The Present State and Future Prospects of Pre-Han Text Studies
E Bruce Brooks
Sino-Platonic Papers #46 (July 1994), 1-74
This article, in form a review of Michael Loewe (ed), Early Chinese Texts (1993), suggests that the international scholarly consensus reported by Loewe may not be final, and proposes that something better is now within reach. In some details its specific proposals have been modified by later research, but its general program remains valid as something like a mission statement for the Warring States Project:
"In general, [the Loewe book's] verdicts on dating can be described as on the antique end of responsible. The traditional ascription of the Yi to Jou Wvn-wang is dismissed by Shaughnessy as unsupported by modern criticism . . . All this is most admirable. But whenever reputable opinion gives a range, Loewe's contributors tend to opt for the early end of it. Examples would include Dzwo Jwan, placed by Cheng (contra Hung and Kamata) in the late 05th or early 04th centuries . . ."
"There is also, as in the case of the Analects, some outright uncertainty, with divergent scholarly opinions simply listed, as in many a Chinese commentary, without the author [of that essay] taking a clear stand as to which is to be preferred; and occasional failure to push a known situation to its determinable conclusion, as with Han Shr Wai-jwan and Hwai-nandz . . ."
"Finally, the conclusions themselves, 'established' (page ix) or no, are here and there at odds with each other. If Yi divination reflects the practice of the 09c Jou court, as is stated on p219, relying in part on linguistic similarities with the Shr, and if the Shr in turn, with its presumptive poems of the Jou court, is from the period c01000 to c0600, as is stated on p415, why then, except for two irregular and thus suspect stanzas, is there no mention of sortilege (shr) as distinct from bone divination (bu; 5 times in safe stanzas) in the entire 305-poem corpus of the present Shr? One feels, at such points, that the intended consensus does not after all quite consense."
"There are, however, favorable elements in the imperfect consensus which offer some hope that, after two millennia of floundering on this subject, Sinology may be on the verge of something more adequate. One such element is the demythologizing tendency noted above . . . Another positive element is a willingness to see some of these texts not as composed at a single moment in time, but as accumulated over a sometimes considerable span of time. Such is the treatment of the Gwandz chapters by Rickett, who assigns them individually a wide variety of dates from the 04c to early Han. The operative point here is that dates attach not to texts, but to chapters or layers. Cheng's treatment of the Analects, on the other hand, though admitting it to be heterogeneous, leaves it as a whole uniformly valid as a source of Confucius's ideas. The difference in handling is probably not due to any difference in the nature of the respective texts, but rather to the fact that Confucius is central for posterity, which is reluctant to relinquish anything associated with him, whereas nobody now cares about Gwan Jung. It seems likely that Rickett's matter-of-fact approach to the Gwandz can fruitfully be applied to the Analects and other culturally "hot" texts, and that this extension of a successful method might, in these hallowed areas also, lead to the solution of many long debated and presently intractable textual puzzles. This seems a promising direction for future work."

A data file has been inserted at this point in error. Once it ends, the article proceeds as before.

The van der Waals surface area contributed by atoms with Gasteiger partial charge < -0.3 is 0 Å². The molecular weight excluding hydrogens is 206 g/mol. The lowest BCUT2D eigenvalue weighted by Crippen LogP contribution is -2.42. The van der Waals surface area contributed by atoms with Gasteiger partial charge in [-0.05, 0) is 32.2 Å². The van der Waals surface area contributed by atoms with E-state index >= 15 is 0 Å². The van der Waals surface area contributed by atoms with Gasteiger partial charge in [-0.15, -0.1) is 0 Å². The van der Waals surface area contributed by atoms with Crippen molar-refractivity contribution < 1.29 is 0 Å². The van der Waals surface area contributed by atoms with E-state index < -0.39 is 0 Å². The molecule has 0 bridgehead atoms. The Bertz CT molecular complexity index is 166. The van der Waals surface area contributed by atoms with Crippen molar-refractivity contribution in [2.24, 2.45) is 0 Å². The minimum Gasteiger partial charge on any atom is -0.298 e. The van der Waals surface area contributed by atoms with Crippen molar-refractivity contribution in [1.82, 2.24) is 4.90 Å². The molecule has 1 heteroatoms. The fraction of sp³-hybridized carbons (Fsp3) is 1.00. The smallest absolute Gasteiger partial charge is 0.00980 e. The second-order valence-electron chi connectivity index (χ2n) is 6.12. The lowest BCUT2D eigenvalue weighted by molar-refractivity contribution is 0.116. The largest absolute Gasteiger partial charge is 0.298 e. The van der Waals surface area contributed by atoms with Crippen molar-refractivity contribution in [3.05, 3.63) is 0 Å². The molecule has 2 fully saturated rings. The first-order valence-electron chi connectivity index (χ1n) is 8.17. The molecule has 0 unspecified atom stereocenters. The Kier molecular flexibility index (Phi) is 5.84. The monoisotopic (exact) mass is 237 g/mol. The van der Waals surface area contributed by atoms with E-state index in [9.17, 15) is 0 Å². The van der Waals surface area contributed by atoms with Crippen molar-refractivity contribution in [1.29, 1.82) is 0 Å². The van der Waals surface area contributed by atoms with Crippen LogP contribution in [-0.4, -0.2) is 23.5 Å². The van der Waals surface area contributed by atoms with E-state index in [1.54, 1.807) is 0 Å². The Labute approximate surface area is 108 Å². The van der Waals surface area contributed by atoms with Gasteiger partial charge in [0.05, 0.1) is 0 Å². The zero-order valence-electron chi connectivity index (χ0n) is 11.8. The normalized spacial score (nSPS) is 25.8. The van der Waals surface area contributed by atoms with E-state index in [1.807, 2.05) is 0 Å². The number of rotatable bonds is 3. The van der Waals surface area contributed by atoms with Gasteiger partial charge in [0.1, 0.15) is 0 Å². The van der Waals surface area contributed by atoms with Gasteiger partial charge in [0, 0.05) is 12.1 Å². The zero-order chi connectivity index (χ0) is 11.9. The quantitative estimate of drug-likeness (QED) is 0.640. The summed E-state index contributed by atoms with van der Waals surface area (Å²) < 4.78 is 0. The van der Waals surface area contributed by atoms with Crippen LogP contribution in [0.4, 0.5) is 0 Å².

"What is missing from the Loewe treatments as a whole is a sense of the engagement of Warring States writers with current issues, and the acrimonious debate between the writers themselves, which must have characterized the period, one phase of which indeed is known as the 'Hundred Schools.' As a modest expectation, we may feel that we have satisfactorily solved these texts when their contemporary urgency is individually apparent, and when their bitter opposition to each other is collectively intelligible. This goal seems now to be reachable by anyone armed with a sufficient range of single-text paradigms, and unencumbered by the old unimpeachable assumptions." (p3)
This essay will presently be replaced by a new and more comprehensive monograph in the series Studies in Chinese Philology.
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